For people who’ve suffered a debilitating injury or illness, self-sufficiency can seem unattainable. Actions that many take for granted, like driving a car, preparing a meal, or even getting out of bed without help, can become difficult — if not impossible.
At the new Scripps Encinitas Rehabilitation Center, patients recovering from orthopedic injury, brain and spinal cord injuries, stroke, amputation and other conditions have access to state-of-the-art technology and highly skilled doctors, therapists and other staff members to aid in their recovery and get them closer to living independently once again.
The new rehab center consolidates outpatient services that were previously scattered around the Scripps Memorial Hospital Encinitas campus and adds innovative therapies and advanced technology that are customized to meet each individual patient’s medical needs and accelerate their recovery.
“Scripps has long been an essential resource in the community for the care of patients whose injuries or illnesses, no matter how severe, have affected their ability to walk, communicate, perform daily activities or function,” says Gregory Sahagian, MD, a neurologist and medical director of Scripps neuroscience service. “This new, innovative center provides patients with access to world-class, comprehensive rehabilitation services right here in San Diego County.”
The new 20,000-square-foot center is equipped with the latest diagnostic and therapeutic equipment, for example a vestibular balance system with immersive virtual reality stimulation for evaluating and treating balance problems and other motion sensitivities. There’s also a ceiling-mounted body-weight support system that lets patients hone their ability to walk, balance and even navigate stairs without the risk of falling.
Patient Mike Freeman knows just how vital advanced technology is to rehabilitation. A fall in early 2020 left him with a fractured vertebra in his neck and paralyzed him from the shoulders down. After 40 days in intensive care and six months working with spinal injury experts out of state, he began to regain some motion. Upon his return to Encinitas, he started occupational and physical therapy, part of which involved using a mounted harness and a robotic exoskeleton to help with walking, balance and weight shifting.
“It takes steps and helps with getting into a normal rhythm walking,” he says. “And because you can walk anywhere, it’s kind of an adventure.”
With the help of his dedicated therapists, Freeman also works his arms and legs on specialized bicycles and does sit-ups, stretches and mat work. He has progressed to the point where he can walk while supporting his own weight and can feed himself, though he still needs help with posture and balance.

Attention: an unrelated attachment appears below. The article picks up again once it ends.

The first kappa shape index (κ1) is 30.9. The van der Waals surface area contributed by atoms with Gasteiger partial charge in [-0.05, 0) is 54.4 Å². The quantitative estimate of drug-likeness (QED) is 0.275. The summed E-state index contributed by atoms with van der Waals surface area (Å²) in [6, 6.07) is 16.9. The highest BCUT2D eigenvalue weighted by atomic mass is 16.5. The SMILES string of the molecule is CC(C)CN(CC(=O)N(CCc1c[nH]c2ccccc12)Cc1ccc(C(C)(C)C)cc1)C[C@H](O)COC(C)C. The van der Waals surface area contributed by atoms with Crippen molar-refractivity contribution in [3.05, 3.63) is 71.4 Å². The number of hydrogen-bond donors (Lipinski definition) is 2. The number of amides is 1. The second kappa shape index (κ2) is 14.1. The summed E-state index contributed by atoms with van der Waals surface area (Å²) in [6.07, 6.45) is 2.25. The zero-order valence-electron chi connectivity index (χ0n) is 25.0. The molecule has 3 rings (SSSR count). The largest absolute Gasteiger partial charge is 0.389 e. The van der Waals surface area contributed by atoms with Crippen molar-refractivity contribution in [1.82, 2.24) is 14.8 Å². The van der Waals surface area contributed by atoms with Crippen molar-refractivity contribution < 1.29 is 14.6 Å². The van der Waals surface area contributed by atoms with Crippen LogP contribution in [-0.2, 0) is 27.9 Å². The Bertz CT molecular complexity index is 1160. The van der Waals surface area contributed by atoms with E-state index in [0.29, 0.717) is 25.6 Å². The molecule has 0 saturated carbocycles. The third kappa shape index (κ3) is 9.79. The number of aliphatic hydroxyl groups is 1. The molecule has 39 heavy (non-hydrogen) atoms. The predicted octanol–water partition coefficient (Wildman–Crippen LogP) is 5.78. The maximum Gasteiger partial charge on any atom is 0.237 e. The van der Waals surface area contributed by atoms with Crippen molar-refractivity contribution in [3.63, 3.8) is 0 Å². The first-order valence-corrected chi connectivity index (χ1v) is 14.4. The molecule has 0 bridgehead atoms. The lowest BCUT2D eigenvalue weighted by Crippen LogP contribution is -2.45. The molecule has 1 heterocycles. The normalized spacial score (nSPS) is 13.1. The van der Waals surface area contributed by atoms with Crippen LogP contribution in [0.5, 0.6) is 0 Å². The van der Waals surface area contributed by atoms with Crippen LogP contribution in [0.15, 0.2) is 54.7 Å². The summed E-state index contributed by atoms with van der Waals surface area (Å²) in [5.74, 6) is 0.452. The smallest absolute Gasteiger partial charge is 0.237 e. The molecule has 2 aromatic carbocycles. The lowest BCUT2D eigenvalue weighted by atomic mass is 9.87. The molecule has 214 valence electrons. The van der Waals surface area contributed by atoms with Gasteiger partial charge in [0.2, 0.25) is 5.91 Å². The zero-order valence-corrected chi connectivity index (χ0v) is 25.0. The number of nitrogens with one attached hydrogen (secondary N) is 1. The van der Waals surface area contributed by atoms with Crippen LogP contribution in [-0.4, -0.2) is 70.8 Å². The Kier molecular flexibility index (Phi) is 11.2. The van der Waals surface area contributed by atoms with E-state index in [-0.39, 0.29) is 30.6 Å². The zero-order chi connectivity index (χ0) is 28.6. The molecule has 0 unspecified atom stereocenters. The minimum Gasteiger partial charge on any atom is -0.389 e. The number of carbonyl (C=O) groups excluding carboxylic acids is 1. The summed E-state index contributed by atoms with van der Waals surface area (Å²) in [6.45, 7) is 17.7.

“When I was lying in bed in intensive care, and I had all kinds of tubes going in and I was on a ventilator, there was a good chance that's the way I was going to be the rest of my life,” Freeman says. “With the help of these people and a lot of other great people, I’m doing much, much better and I’m very grateful for that. I’m very optimistic about a better future."
The Scripps Encinitas Rehabilitation Center team also uses a driving simulator that measures sensory, cognitive and motor responses to evaluate a patient’s ability to return to the road, and a comprehensive driver assessment program that can include on-road experience in a dual-control vehicle. There’s also a full-scale kitchen and studio apartment where patients can practice basic tasks like cooking, dressing, and getting in and out of bed.
Neurologic injuries often go beyond just motor impairment, for example the inability to move one’s hand, says Dr. Sahagian. Some may not be able to understand where their hand is in relation to the rest of their body, or they may not even be aware of their arm even though it’s still attached.
“Many times, patients who have these neurologic injuries need to be retrained in these activities of daily living so that they're safe,” he says. “Ultimately, the goal is for people to be independent.”
Following rehabilitation, patients have access to a wide range of classes designed to help them maintain functional gains achieved during therapy. Many are provided through partnerships with Scripps MD Anderson Cancer Center and the Scripps Shiley Sports and Fitness Center.
Philanthropy is at the core of healing innovation at the Scripps Encinitas Rehabilitation Center. It was made possible by the LaVerne and Blaine Briggs Rehabilitation Program, which was established by the couple in 2004 to benefit Scripps’ rehabilitation services.
“We’re grateful for their support,” says Dr. Sahagian. “People like LaVerne and Blaine Briggs, through their philanthropy, are helping the whole community.”